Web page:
Zane Dangor unable to open case with police after break-in
Dangor, who was not home at the time, says two men arrived at his house and told his helper they had been sent by him to fix something.
JOHANNESBURG – Former Social Development Director-General Zane Dangor says he was not able to open a case with the police, following a break-in at his house on Monday, because nothing was stolen.
Dangor, who was not home at the time, says two men arrived at his house and told his helper they had been sent by him, to fix something.
After encountering resistance from the helper, they then allegedly forced their way into the home and were involved in a struggle with Dangor’s son, who tried to keep the criminals out of the house.
The former Director-General says his son managed to get away and locked himself, his sister, the helper, and Dangor’s granddaughter, in one of the bedrooms.
Dangor says the attackers had already fled when police arrived.
“They didn’t steal anything. Police said they couldn’t make a case because nothing was stolen. I’ll go back to the police station in the morning.”
Dangor won't speculate on why his home was broken into and nothing taken but he says he does find it strange.
"I can't speculate but my son's iPad was on the dining room table, they were not interested in it because maybe they could figure out that my son and daughter were calling the cops."
Earlier this month, Dangor resigned from his Social Development Department post amid a legal battle into the distribution of social grants.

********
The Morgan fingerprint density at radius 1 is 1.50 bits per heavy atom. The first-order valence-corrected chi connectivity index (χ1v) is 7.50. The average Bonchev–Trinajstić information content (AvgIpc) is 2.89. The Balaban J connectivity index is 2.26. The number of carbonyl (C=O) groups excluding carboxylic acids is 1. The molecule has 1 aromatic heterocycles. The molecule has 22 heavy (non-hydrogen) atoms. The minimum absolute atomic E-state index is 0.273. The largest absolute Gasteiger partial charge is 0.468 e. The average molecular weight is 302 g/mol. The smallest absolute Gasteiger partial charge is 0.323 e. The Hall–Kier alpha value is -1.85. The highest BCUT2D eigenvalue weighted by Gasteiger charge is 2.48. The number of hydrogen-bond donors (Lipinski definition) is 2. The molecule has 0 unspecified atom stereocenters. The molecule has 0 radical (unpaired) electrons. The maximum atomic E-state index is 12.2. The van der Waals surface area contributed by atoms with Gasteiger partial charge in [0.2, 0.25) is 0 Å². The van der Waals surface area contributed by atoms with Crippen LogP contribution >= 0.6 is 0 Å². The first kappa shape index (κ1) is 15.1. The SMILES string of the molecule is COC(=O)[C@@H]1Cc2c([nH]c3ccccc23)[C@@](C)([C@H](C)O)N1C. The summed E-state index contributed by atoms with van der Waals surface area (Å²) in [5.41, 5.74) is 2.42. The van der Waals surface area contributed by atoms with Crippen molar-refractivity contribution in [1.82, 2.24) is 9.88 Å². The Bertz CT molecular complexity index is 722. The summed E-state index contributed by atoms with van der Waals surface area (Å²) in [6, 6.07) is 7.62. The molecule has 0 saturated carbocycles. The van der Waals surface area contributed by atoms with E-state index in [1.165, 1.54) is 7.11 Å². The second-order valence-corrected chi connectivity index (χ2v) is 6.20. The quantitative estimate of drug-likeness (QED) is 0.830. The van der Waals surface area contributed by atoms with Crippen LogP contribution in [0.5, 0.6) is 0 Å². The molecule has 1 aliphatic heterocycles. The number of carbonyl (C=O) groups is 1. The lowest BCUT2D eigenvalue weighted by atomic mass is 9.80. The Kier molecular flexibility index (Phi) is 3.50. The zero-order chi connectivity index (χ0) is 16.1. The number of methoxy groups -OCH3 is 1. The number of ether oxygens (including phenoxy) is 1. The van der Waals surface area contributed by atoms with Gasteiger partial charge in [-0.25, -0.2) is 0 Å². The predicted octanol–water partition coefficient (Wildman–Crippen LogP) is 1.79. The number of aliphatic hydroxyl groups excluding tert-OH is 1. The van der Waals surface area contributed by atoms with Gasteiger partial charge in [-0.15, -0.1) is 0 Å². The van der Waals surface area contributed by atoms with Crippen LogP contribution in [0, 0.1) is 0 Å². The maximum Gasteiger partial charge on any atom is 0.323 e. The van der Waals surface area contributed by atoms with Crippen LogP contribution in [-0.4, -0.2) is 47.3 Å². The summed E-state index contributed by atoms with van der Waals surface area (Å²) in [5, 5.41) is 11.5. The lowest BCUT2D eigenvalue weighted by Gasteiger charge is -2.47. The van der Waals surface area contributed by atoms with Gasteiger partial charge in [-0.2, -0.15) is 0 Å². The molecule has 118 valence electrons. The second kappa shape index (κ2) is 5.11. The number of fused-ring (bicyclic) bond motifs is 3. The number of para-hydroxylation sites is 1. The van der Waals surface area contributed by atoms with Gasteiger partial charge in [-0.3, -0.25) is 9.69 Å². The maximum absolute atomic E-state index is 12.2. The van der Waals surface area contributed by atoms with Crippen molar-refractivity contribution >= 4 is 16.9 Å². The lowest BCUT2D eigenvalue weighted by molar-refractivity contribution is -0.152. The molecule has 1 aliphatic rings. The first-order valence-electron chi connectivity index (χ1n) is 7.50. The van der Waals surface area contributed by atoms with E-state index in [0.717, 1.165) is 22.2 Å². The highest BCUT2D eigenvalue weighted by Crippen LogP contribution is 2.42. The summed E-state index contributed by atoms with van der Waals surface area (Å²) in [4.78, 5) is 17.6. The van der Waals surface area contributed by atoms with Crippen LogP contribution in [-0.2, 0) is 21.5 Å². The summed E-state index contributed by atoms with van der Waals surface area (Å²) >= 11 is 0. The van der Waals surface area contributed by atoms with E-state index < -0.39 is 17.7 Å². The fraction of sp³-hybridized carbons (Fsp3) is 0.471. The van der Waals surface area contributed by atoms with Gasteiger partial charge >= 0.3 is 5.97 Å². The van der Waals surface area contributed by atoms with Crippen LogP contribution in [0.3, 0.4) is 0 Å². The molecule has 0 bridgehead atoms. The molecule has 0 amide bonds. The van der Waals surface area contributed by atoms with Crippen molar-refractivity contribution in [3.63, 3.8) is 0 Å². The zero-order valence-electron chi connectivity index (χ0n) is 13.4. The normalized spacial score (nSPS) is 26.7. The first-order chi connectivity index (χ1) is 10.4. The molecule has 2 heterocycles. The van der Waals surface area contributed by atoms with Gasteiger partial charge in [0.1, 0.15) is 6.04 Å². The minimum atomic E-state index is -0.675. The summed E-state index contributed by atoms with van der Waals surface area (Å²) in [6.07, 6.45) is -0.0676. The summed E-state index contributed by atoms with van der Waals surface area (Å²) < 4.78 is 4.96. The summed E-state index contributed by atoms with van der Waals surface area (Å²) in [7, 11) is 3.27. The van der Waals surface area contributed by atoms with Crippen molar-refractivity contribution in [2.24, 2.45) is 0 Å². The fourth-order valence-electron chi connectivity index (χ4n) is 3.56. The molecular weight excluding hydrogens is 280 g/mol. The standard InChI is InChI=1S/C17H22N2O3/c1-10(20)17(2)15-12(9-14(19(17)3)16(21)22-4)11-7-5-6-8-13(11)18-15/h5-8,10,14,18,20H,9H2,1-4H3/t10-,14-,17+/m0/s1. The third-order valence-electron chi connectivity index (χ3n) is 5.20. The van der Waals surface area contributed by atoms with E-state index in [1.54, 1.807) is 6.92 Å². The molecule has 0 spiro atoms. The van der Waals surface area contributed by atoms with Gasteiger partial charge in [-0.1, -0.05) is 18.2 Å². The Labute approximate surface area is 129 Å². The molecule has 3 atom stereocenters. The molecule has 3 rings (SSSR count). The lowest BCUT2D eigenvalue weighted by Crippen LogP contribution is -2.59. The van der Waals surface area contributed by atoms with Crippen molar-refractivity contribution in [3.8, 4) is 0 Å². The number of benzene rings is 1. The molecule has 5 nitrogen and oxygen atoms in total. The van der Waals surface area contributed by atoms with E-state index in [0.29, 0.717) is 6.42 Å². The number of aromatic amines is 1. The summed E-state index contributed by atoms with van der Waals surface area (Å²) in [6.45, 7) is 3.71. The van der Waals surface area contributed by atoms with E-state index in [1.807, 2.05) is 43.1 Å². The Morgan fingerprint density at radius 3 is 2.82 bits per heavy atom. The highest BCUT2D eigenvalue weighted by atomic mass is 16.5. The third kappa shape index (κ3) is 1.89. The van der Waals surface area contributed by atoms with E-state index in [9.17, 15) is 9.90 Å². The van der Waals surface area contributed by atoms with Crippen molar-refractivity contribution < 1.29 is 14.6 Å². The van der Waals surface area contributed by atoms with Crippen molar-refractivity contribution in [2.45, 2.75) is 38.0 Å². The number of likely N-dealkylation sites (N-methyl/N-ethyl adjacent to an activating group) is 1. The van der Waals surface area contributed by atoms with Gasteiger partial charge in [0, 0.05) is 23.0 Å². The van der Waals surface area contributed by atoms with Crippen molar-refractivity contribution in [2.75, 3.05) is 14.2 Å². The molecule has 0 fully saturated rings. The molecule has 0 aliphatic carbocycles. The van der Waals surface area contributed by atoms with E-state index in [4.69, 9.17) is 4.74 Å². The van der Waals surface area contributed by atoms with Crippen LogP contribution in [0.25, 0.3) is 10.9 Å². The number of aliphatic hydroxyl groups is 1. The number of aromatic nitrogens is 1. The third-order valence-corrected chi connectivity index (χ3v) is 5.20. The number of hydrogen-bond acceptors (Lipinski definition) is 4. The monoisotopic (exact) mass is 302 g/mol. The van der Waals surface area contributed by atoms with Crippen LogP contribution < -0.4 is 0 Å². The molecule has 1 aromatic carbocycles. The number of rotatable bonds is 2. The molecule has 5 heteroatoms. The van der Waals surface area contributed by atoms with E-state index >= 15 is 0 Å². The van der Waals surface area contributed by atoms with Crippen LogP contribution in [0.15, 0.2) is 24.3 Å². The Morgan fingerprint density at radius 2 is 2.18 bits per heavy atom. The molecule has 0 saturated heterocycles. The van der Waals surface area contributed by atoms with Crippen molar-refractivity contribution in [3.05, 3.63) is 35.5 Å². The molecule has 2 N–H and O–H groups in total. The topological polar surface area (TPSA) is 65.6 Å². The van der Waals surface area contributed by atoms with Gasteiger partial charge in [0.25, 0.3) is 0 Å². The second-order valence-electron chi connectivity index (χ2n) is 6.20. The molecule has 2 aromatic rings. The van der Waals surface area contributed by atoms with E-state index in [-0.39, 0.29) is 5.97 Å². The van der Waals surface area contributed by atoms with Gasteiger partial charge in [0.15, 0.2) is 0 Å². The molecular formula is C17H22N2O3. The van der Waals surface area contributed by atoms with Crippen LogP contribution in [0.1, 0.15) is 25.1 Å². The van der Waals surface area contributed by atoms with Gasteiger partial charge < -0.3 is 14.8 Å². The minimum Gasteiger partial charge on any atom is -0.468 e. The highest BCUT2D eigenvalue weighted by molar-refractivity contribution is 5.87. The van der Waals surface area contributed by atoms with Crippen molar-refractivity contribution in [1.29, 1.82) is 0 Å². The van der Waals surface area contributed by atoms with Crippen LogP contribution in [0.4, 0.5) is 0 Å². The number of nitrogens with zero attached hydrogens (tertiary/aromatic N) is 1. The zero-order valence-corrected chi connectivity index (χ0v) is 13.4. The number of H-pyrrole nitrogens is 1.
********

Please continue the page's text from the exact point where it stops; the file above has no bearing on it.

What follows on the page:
In 2014, Sassa’s contract with Cash Paymaster Services (CPS) was declared unlawful by the Constitutional Court, preventing it from being renewed and leaving uncertainty around whether 17 million South Africans will receive their social grant payouts on 1 April.
However, the Constitutional Court ruled on Friday that the South African Social Security Agency (Sassa) and CPS are under a constitutional obligation to continue to pay social grants on 1 April until another entity is able to do so.
Further, CPS's contract has been extended for 12 months, with the suspension of the invalidity of the contract extended.
CHIEF JUSTICE BURGLARY
The Office of the Chief Justice says it’s consulting the security cluster ministries to put measures in place to secure judiciary offices following a burglary over the weekend.
Thieves broke into the secure office park in Midrand early on Saturday morning and stole 15 computers containing the personal information of the country’s judges.
The police have assigned a senior detective and team to investigate the matter.
The office of the Chief Justice’s Nathi Mncube says they are working closely with the police and have been advised not to divulge any further information about the burglary.
He did, however, say they are consulting colleagues in the cluster to improve security at the offices of the judiciary.
Acting National Police Commissioner Khomotso Phahlane says the police have offered to review the security arrangements.
It’s emerged that the thieves ignored computers on the first floor of the building, and opted to take equipment from the human resources department on the first floor, suggesting they were specifically targeted.
It’s also being investigated why security was unable to respond quick enough to the triggered alarm to catch the thieves in the act.
(Edited by Leeto M Khoza)